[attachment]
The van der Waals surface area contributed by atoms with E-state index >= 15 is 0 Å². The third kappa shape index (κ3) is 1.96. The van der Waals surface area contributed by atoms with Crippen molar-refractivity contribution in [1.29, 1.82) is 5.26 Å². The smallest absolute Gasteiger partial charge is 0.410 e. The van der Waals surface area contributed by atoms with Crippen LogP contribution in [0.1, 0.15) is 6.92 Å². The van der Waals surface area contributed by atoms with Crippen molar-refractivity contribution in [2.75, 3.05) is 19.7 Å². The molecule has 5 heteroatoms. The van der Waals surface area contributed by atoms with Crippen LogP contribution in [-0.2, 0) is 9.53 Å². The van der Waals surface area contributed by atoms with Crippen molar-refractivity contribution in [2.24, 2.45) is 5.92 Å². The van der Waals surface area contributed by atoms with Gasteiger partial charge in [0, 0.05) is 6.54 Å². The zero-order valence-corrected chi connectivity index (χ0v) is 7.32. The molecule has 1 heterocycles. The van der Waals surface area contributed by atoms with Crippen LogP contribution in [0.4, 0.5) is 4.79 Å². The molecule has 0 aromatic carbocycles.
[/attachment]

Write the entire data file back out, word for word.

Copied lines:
The van der Waals surface area contributed by atoms with E-state index >= 15 is 0 Å². The third kappa shape index (κ3) is 1.96. The van der Waals surface area contributed by atoms with Crippen molar-refractivity contribution in [1.29, 1.82) is 5.26 Å². The smallest absolute Gasteiger partial charge is 0.410 e. The van der Waals surface area contributed by atoms with Crippen LogP contribution in [0.1, 0.15) is 6.92 Å². The van der Waals surface area contributed by atoms with Crippen molar-refractivity contribution in [2.75, 3.05) is 19.7 Å². The molecule has 5 heteroatoms. The van der Waals surface area contributed by atoms with Crippen LogP contribution in [-0.2, 0) is 9.53 Å². The van der Waals surface area contributed by atoms with Crippen molar-refractivity contribution in [2.24, 2.45) is 5.92 Å². The van der Waals surface area contributed by atoms with Gasteiger partial charge in [0, 0.05) is 6.54 Å². The zero-order valence-corrected chi connectivity index (χ0v) is 7.32. The molecule has 1 heterocycles. The van der Waals surface area contributed by atoms with Crippen LogP contribution in [0.4, 0.5) is 4.79 Å². The molecule has 0 aromatic carbocycles.